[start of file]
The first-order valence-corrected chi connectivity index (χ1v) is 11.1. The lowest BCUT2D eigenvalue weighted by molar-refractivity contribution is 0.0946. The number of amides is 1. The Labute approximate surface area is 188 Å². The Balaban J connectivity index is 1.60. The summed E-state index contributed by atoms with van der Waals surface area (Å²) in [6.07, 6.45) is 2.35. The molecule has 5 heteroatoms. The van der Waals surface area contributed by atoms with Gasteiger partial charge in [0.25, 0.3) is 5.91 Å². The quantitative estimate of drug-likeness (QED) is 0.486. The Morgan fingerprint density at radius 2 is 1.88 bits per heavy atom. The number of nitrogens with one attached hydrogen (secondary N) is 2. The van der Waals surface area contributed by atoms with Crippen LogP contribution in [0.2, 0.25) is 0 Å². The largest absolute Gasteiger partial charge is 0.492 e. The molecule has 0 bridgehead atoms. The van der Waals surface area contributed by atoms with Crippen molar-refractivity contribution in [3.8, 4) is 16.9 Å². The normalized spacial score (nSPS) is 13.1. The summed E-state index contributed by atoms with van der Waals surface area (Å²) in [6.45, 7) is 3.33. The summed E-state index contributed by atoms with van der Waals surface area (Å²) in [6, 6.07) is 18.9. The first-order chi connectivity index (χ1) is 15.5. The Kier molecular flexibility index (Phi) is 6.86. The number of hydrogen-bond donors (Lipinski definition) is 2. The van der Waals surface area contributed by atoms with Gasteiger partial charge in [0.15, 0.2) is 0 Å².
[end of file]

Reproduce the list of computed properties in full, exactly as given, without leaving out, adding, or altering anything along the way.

The first-order valence-corrected chi connectivity index (χ1v) is 11.1. The lowest BCUT2D eigenvalue weighted by molar-refractivity contribution is 0.0946. The number of amides is 1. The Labute approximate surface area is 188 Å². The Balaban J connectivity index is 1.60. The summed E-state index contributed by atoms with van der Waals surface area (Å²) in [6.07, 6.45) is 2.35. The molecule has 5 heteroatoms. The van der Waals surface area contributed by atoms with Gasteiger partial charge in [0.25, 0.3) is 5.91 Å². The quantitative estimate of drug-likeness (QED) is 0.486. The Morgan fingerprint density at radius 2 is 1.88 bits per heavy atom. The number of nitrogens with one attached hydrogen (secondary N) is 2. The van der Waals surface area contributed by atoms with Crippen LogP contribution in [0.2, 0.25) is 0 Å². The largest absolute Gasteiger partial charge is 0.492 e. The molecule has 0 bridgehead atoms. The van der Waals surface area contributed by atoms with Crippen molar-refractivity contribution in [3.8, 4) is 16.9 Å². The normalized spacial score (nSPS) is 13.1. The summed E-state index contributed by atoms with van der Waals surface area (Å²) in [6.45, 7) is 3.33. The summed E-state index contributed by atoms with van der Waals surface area (Å²) in [6, 6.07) is 18.9. The first-order chi connectivity index (χ1) is 15.5. The Kier molecular flexibility index (Phi) is 6.86. The number of hydrogen-bond donors (Lipinski definition) is 2. The van der Waals surface area contributed by atoms with Gasteiger partial charge in [0.15, 0.2) is 0 Å².